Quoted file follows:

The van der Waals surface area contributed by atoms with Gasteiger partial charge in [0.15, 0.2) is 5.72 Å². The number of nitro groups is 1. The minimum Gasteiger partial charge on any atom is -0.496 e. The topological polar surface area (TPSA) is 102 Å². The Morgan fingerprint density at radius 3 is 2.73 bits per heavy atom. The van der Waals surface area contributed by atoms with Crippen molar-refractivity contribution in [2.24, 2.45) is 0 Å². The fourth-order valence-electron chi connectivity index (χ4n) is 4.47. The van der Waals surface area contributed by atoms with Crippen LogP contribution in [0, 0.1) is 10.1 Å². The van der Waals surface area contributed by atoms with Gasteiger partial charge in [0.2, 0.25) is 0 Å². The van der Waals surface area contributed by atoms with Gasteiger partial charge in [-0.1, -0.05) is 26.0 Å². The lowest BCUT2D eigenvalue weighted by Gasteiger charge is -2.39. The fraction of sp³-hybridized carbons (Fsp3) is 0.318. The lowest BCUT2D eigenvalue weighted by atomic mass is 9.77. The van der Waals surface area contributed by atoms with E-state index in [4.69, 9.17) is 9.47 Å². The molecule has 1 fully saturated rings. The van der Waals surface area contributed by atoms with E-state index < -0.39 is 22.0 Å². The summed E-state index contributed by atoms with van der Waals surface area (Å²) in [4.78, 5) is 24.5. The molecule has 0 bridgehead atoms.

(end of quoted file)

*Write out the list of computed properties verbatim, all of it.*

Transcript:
The van der Waals surface area contributed by atoms with Gasteiger partial charge in [0.15, 0.2) is 5.72 Å². The number of nitro groups is 1. The minimum Gasteiger partial charge on any atom is -0.496 e. The topological polar surface area (TPSA) is 102 Å². The Morgan fingerprint density at radius 3 is 2.73 bits per heavy atom. The van der Waals surface area contributed by atoms with Crippen molar-refractivity contribution in [2.24, 2.45) is 0 Å². The fourth-order valence-electron chi connectivity index (χ4n) is 4.47. The van der Waals surface area contributed by atoms with Crippen LogP contribution in [0, 0.1) is 10.1 Å². The van der Waals surface area contributed by atoms with Gasteiger partial charge in [0.2, 0.25) is 0 Å². The van der Waals surface area contributed by atoms with Gasteiger partial charge in [-0.1, -0.05) is 26.0 Å². The lowest BCUT2D eigenvalue weighted by Gasteiger charge is -2.39. The fraction of sp³-hybridized carbons (Fsp3) is 0.318. The lowest BCUT2D eigenvalue weighted by atomic mass is 9.77. The van der Waals surface area contributed by atoms with E-state index in [4.69, 9.17) is 9.47 Å². The molecule has 1 fully saturated rings. The van der Waals surface area contributed by atoms with E-state index < -0.39 is 22.0 Å². The summed E-state index contributed by atoms with van der Waals surface area (Å²) in [4.78, 5) is 24.5. The molecule has 0 bridgehead atoms.